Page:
SuperNOVA: "Letters to Myself"

I studied the man seated across from me very carefully. Large aviator sunglasses hid most of his face from view, and he was dressed somewhere between formal and casual. He wore khaki slacks with a button down shirt and tie, but his sleeves were rolled up and he looked disheveled. His sandy brown hair hung over his sunglasses and scruffy five o’clock shadow completed his image.

“Who are y—” I started before being cut off.

“I’m sure you have plenty of questions as to who I am and how I know about Project NOVA and its individual operatives; everything will be revealed in due time,” my captor said as he opened a briefcase facing away from me. It’s always ‘in due time’ with these kidnappers, isn’t it? Nothing can ever just be laid out for their victims.

As I watched him crack open the case I instinctively went towards my briefcase, which he had stowed just out of my reach. The man watched my futile efforts and laughed callously before he produced three sheets of paper from his own briefcase.

“You thought I was going to pull a gun on you, didn’t you?” He laughed once more before handing me the sheets of paper. “These belong to you, John. I hope they serve you well. I’ll be in touch.”

I hadn’t realized, but in the time we’d been talking the van’s driver had pulled out of its parking spot and began driving, the streets having been cleared for the convention. The sandy haired man opened the back doors to the van and tossed my briefcase out of the moving vehicle, and I cringed as it collided with the pavement.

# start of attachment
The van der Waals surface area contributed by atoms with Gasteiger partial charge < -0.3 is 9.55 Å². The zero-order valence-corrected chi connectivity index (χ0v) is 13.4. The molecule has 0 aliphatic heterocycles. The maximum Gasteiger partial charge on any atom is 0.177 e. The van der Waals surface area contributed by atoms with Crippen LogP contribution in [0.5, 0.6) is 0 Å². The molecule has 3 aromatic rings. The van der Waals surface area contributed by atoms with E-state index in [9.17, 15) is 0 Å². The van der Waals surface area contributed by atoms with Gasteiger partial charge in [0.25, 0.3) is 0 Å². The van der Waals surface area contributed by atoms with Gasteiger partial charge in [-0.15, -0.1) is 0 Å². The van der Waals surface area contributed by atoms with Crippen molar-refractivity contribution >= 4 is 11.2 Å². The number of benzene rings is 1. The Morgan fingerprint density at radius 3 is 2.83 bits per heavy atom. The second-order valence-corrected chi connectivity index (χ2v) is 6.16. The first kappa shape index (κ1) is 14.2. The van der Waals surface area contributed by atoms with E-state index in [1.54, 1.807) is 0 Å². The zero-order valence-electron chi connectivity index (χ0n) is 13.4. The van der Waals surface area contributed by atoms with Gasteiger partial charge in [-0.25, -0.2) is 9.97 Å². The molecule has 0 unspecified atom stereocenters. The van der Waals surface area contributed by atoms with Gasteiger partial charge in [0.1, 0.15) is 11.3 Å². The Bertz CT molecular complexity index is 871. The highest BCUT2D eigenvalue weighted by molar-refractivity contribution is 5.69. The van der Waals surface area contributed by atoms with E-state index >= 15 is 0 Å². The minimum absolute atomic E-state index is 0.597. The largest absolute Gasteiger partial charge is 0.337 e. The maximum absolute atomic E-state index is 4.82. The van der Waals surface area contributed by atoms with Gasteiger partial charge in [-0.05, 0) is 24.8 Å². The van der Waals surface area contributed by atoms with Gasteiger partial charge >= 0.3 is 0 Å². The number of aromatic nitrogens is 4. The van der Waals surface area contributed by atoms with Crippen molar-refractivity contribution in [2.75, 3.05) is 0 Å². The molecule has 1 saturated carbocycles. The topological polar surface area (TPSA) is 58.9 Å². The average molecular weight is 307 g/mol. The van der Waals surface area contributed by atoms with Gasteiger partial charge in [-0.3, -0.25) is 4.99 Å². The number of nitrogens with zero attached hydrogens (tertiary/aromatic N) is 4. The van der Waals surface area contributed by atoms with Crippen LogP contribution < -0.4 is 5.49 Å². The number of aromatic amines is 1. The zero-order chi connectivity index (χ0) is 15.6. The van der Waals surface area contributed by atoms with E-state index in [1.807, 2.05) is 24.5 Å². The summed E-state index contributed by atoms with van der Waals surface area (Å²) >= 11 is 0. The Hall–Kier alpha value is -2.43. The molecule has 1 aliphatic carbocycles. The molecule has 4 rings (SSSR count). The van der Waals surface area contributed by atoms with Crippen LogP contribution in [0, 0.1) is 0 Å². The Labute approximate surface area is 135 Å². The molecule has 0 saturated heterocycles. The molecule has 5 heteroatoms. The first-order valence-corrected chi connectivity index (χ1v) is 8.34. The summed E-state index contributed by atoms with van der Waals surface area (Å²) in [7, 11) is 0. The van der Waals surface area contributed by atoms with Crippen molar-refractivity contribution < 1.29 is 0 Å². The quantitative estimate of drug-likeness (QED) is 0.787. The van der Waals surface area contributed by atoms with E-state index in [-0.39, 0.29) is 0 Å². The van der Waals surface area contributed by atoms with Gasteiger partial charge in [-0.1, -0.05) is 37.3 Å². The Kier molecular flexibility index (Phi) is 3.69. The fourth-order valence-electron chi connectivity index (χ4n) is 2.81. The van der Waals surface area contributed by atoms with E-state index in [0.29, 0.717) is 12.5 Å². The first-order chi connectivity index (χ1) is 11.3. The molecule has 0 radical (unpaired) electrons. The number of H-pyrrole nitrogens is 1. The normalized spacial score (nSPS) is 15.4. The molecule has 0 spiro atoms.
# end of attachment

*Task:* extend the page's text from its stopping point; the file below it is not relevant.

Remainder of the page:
“I suggest you follow your briefcase. Goodbye, John,” said my captor. With that, the driver pulled the van over and I was thrown onto the sidewalk.

Slowly, I stood up and tried to regain my bearings. When I could see straight, I realized that the van had already sped off. Swearing, I dashed after my briefcase. As I neared the case, I could hear the static in my earpiece fade away. The van had jammed my signal somehow, but something told me I shouldn’t give away all the details of my strange encounter too quickly.

“Westfield, Morty, do you read me? This is John, I…” I stammered, trying to explain my absence from the squad’s communications link. “I made a wrong turn, sorry. Where are you?”

“On the subway, John,” Morty buzzed in. “We’ll be stopping at your location in a few minutes. Get your a** down here or you’re going to be in some deep s***!”

A few grueling minutes later, I was catching my breath on the subway, having been reunited with my partner. Samuel hadn’t seen the “two-briefcase man” we were told to wait for, so I was in the clear. Morty and I felt uncomfortable being the only two calm passengers on a train packed with panicking lost souls. From what I knew of modern history, New Yorkers tended to be resilient towards terrorist attacks, and those not within the immediate radius of the assassination only heard whispers of Luther Jameson’s untimely death.

In the rush of passengers getting on and off the subway, I almost failed to notice the thin man who had boarded the train carrying two briefcases. The man was an albino, his pale skin and red eyes were alarming. His gaunt eyes sank so deep into his face that he looked skeletal as he strode towards us. I nudged Mortimer, and we both nodded towards the man. He acknowledged us and handed us the briefcase in his left hand.